It is clear to the Committee that the NT Government has sufficient legislative means to manage alcohol-related harm within its jurisdiction where there is the will to do so. This has been demonstrated by its recent legislative amendments to the Liquor Act 2019 (NT). It is the view of the Committee that this is the appropriate role of the NT Government (informed by the views of community), rather than the Commonwealth.

That's what a committee of this chamber, of this parliament, found, and I respect the views that they put forward after their inquiry and after their consultation.

Passing this bill would be supporting a federal intervention, and I appreciate that that is what a number of senators in this chamber want to see. But federal interventions like this have caused significant distress in the past, and the scars caused by the Howard government's federal intervention remain and live on in communities. The intervention stripped community and Territory government of capacity. I reflect on the words Senator McCarthy shared in September last year about the intervention when she spoke about the impact it had on her as a member of the Northern Territory parliament:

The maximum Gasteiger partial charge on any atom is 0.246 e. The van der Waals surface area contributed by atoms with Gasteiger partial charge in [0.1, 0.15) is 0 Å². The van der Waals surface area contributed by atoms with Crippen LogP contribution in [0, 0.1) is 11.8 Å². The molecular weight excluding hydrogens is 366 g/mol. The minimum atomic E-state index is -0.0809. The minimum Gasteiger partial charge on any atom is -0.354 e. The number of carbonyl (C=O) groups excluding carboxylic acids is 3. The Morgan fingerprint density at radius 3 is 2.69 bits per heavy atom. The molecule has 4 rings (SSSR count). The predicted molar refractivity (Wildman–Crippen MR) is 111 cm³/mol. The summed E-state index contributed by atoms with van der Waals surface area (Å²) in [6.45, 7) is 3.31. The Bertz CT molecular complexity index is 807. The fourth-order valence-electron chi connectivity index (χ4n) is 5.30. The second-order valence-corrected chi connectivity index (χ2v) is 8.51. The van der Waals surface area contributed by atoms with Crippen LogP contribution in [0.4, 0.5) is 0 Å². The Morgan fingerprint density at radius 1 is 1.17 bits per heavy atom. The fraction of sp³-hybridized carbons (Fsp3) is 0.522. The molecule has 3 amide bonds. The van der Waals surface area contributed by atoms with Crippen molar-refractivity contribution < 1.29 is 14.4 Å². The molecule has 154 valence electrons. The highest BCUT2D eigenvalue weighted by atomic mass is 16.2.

In 2016, when I entered the Senate, I spoke about what happened in the NT in July 2007, when the Northern Territory parliament, the Northern Territory people, were intervened on in such an incredibly dramatic way, without any input, without any view. It was certainly, when I was the member for Arnhem in 2007, standing in the parliament of the Northern Territory, the most disempowering moment, not just for me as the member for Arnhem but for all those constituents I was there to represent. I could say nothing; I could do nothing. The humiliation of people, the shame that people felt, all carried through with the Northern Territory intervention which saw the arrival of the BasicsCard.